Dan Garner, of L-P Archaeology and co-director of the dig said: “The ditch, measuring roughly 5 metres wide and 2.5 metres deep, has been an exciting and unexpected discovery. Excavating to the base was challenging due to ground water constantly seeping in to the excavation and it has taken two digging seasons to complete. The result of the scientific dating is a fitting reward for all the hard work done by the students in getting to the bottom of this archaeological mystery!”

Student Jack Douglass added: “Finding out that the ditch is dated to the Late Saxon era is very intriguing, and it’s great to have physical evidence for a currently under-represented period of history for the city of Chester. It’s even more exciting to have been involved with the excavations in trench four directly.”

Councillor Louise Gittins, Leader of Cheshire West and Chester Council, and Cabinet Member for Wellbeing, added: “The Grosvenor Park digs are always popular, bringing interested spectators, particularly to the open days. We know Chester is rich in archaeology, to unlock some of our Saxon past is very exciting and I’m sure future years will reveal more. I’m glad the students had such a unique opportunity to be part of this find.”

The training dig is a partnership project between the archaeologists from Cheshire West and Chester Council’s Cultural Service (Grosvenor Museum) and the University of Chester and is an essential part of the students’ archaeology degree course.

https://www1.chester.ac.uk/news/student-archaeologists-unveil-chester%E2%80%99s-saxon-past?list=6800

http://univchester-parkdig.blogspot.co.uk/

Aug
09

Archaeological Volunteer Opportunities August/September 2019

Thank you everyone who has been able to come and help us with the processing of the finds from the excavation in Grosvenor Park. We have washed everything that needs washing from this year so now we are marking the pottery, ceramic building material and clay tobacco pipes before sorting, bagging and boxing all the finds in material and context order. Over the next few weeks we will be carrying out those tasks and also doing some basic recording of everything we have found.

We would welcome your help and we will be working in the Grosvenor Museum on the following dates:

Tuesday 20 August
Wednesday 21 August
Thursday 22 August

Tuesday 27 August
Wednesday 28 August
Thursday 29 August

Tuesday 3 September
Wednesday 4 September
Thursday 5 September

The morning sessions will run from 9.30am and the afternoon from 1.30 – 5 pm but you are welcome to arrive any time after 9:30am or 1.30 pm. Tea, coffee and biscuits are provided. If you would like to help please email julie.edwards@cheshirewestandchester.gov.uk with the dates and times you are able to attend.

Thank you! 

May
30

Archaeological Volunteers: Opportunities June/July 2019

The archaeologists from CWAC’s Cultural Service (Grosvenor Museum) will be starting a new project on Monday 3 June 2019 to wash the finds from the archaeological excavations that have taken place in Grosvenor Park, Chester. These excavations have so far uncovered a Roman road that once led to the east entrance of the amphitheatre; a large stone building, perhaps part of the medieval hospital and chapel of St. Anne destroyed during the Civil War; a huge ditch which is c.2.5m deep!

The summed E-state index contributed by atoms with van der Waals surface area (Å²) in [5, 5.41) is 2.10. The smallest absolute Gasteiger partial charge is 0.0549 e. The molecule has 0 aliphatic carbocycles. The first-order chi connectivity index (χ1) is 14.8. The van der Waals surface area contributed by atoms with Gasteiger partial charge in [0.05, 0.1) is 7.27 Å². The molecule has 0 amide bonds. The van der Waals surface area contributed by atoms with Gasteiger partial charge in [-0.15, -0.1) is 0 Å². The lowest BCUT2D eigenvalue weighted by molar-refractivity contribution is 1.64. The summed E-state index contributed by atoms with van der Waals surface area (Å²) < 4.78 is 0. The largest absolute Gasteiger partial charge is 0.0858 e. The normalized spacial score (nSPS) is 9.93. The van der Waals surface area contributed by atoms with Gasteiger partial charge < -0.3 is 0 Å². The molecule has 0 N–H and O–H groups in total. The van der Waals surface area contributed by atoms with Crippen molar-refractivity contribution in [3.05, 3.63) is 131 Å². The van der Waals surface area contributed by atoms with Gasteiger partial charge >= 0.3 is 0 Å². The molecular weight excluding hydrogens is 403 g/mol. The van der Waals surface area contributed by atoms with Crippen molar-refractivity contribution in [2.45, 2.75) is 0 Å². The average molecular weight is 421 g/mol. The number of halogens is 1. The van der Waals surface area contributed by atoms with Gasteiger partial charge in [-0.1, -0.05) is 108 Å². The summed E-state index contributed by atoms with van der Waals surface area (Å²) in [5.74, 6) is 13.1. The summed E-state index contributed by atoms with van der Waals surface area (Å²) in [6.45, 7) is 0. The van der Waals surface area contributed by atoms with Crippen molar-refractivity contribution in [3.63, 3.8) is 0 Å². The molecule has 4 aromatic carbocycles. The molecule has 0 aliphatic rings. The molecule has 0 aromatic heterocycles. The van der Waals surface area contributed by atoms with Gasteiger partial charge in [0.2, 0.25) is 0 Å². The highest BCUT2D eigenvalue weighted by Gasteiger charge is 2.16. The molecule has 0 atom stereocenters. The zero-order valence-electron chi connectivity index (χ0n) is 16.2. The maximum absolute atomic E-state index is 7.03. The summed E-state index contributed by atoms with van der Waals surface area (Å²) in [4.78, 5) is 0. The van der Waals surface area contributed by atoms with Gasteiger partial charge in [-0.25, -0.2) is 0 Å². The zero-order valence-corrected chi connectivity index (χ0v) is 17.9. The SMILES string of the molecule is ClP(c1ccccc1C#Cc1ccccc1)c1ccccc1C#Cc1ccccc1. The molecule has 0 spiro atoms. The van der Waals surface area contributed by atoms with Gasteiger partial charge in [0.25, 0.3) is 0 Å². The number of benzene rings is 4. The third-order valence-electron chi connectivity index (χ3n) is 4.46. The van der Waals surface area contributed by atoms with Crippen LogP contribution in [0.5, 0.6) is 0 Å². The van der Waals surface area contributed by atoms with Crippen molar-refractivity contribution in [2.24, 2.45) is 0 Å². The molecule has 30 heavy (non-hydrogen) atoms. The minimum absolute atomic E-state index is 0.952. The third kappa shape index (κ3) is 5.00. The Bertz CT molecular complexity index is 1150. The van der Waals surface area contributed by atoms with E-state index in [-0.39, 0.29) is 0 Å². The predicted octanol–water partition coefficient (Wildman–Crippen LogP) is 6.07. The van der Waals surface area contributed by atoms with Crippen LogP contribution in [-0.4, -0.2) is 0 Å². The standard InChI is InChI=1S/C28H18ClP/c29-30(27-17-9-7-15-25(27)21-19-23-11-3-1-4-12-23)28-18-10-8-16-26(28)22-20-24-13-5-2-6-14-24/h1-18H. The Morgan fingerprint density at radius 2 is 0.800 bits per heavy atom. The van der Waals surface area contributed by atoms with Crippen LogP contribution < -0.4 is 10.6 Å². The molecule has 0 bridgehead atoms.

http://www.cheshirearchaeology.org.uk/?p=2369

We would very much welcome your help. We will be in the Pavilion in Grosvenor Park, Chester from 9.30 am until 5pm on the following dates (please note some 12.30 starts and on Wednesday 24th July we will be running an early evening session until 7pm).

June

Mon 3, Tues 4, Fri 7

Tues 18 – Thurs 20            (nb 12.30 start on Thursday)

Tues 25 – Thurs 27            (nb 12.30 start on Thursday)

July

Tues 09 – Fri 12                 (nb 12.30 start on Thursday)

Tues 16 – Fri 19                  (nb 12.30 start on Thursday)

Tues 23 – Thurs 25           (nb Weds 24 until 7 pm)


Tea and coffee are provided, we have some rubber gloves but you may wish to bring your own.

If you would like to help please email julie.edwards@cheshirewestandchester.gov.uk with the dates and times you are able to attend.

Map and travel information:

https://www.grosvenorparkchester.co.uk/plan-your-visit/entrances/

Plan of Park and location of Activity Zone

https://www.grosvenorparkchester.co.uk/wp-content/uploads/2017/01/1200-parkmap.png

May
20

BIG DIG 2019 OPEN AFTERNOON

EXCITING PARTNERSHIP PROJECT READY TO REVEAL MORE OF CHESTER’S HIDDEN PAST

On Wedensday May 29 why not visit Grosvenor Park, Chester where the students from the University of Chester will be holding their annual BIG DIG 2019 OPEN AFTERNOON from 1pm to 4.30pm giving you the opportunity to see first-hand the archaeology that has been uncovered on this years excavation and to learn more about the history of this little known corner of Chester.

Amongst the exciting discoveries there is a Roman road that once led across the Park to the amphitheatre and the remains of a large building that was destroyed during the English Civil War!

The training dig is a partnership project between the archaeologists from Cheshire West and Chester Council’s Cultural Service (Grosvenor Museum) and the University of Chester and is an essential part of the students’ archaeology degree course. As well as the Open Day the training dig will be open for public viewing from May 2 until May 31, 9.30am to 4.30pm Monday to Friday (except Bank Holidays and between 12.30pm – 1.30pm).

Plan your visit